Oklahoma City biosolids land application program, 2016

Biosolids Recycling Affirmed Once Again

There continue to be court actions and formal state reviews that confirm the safety and effectiveness of biosolids recycling to soils.  Most notable: Kern County, Pennsylvania, and now, once again, Virginia.

Last year, a decade-long legal battle in Kern County, CA ended with a strong endorsement of biosolids when a superior court struck down a county ban, stating “the overwhelming weight of the evidence is that there is no basis in fact for any determination that land application of biosolids poses any risk to Kern County residents, let alone a real and substantial risk that would be alleviated by banning such land application.”  This case involved extensive testimony and hearings on the technical basis for land application of biosolids.  During the years of litigation, biosolids land application in Kern County was never interrupted, and Los Angeles and other southern California WRRFs continue to rely on Kern and other land application sites for biosolids management.

Likewise, in 2015, the Pennsylvania Supreme Court declared that biosolids land application on farms is “a normal agricultural activity.”

In 2016, a Virginia court threw out a challenge to that state’s biosolids regulations.

In June, 2017, a statewide review of biosolids management in Pennsylvania was completed; it was mandated by the state legislature.  It confirmed many of the benefits of land application (less costly than landfill disposal or incineration, benefits to farmers) and made only one major recommendation: that “DEP should modify its General Operating Permit requirements to require biosolids generators to develop odor management plans covering both the operating facility and the receiving sites.”  (Odors have been, and are, the Achilles heel of biosolids recycling programs; their proper management is critical for success.)  The report is available at http://lbfc.legis.state.pa.us/Reports.cfm?ReportID=301.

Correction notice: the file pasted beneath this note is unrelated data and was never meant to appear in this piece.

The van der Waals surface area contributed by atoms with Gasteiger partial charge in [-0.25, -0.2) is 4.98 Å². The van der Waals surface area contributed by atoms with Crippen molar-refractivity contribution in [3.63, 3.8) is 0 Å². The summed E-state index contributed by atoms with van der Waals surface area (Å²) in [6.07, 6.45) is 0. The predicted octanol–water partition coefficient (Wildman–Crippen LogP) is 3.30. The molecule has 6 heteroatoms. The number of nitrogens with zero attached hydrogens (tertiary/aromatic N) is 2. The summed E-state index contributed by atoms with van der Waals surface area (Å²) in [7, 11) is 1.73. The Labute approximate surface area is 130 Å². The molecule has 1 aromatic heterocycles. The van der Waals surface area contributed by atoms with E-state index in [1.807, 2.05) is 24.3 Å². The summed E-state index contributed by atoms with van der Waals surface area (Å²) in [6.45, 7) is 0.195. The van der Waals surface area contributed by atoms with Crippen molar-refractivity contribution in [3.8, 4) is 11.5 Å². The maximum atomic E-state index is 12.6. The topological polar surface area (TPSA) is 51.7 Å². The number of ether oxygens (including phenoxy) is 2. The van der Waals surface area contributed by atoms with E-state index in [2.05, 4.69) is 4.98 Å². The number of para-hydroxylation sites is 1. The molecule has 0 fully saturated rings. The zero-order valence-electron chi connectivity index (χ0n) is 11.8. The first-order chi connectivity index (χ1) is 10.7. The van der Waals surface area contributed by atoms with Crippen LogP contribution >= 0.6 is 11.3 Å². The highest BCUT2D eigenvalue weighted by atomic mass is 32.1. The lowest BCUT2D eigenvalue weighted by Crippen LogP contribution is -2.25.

And, in October, a review of Virginia’s biosolids regulations and practices by a joint legislative committee (JLARC), which was mandated by the Virginia legislature, found: “Land application of biosolids and industrial residuals poses some risk to human health and water quality, but the risk is low under current state regulations.”  The authors reviewed more than 150 recent scientific papers and interviewed numerous scientists with varying perspectives on biosolids.  The report found Virginia’s regulatory oversight, with numerous inspections, to be robust, and it detailed the benefits that biosolids recycling provides.  It noted, however, that there has been little epidemiological research and recommends that such a study be funded.  Additional evaluation of the risk of aerosol transmission of pathogens from Class B biosolids was also recommended. A response to the JLARC report's overemphasis on aerosol transmission and the challenge of conducting meaningful epidemiological research is being developed.  The report is available at http://jlarc.virginia.gov/landing-biosolids-2017.asp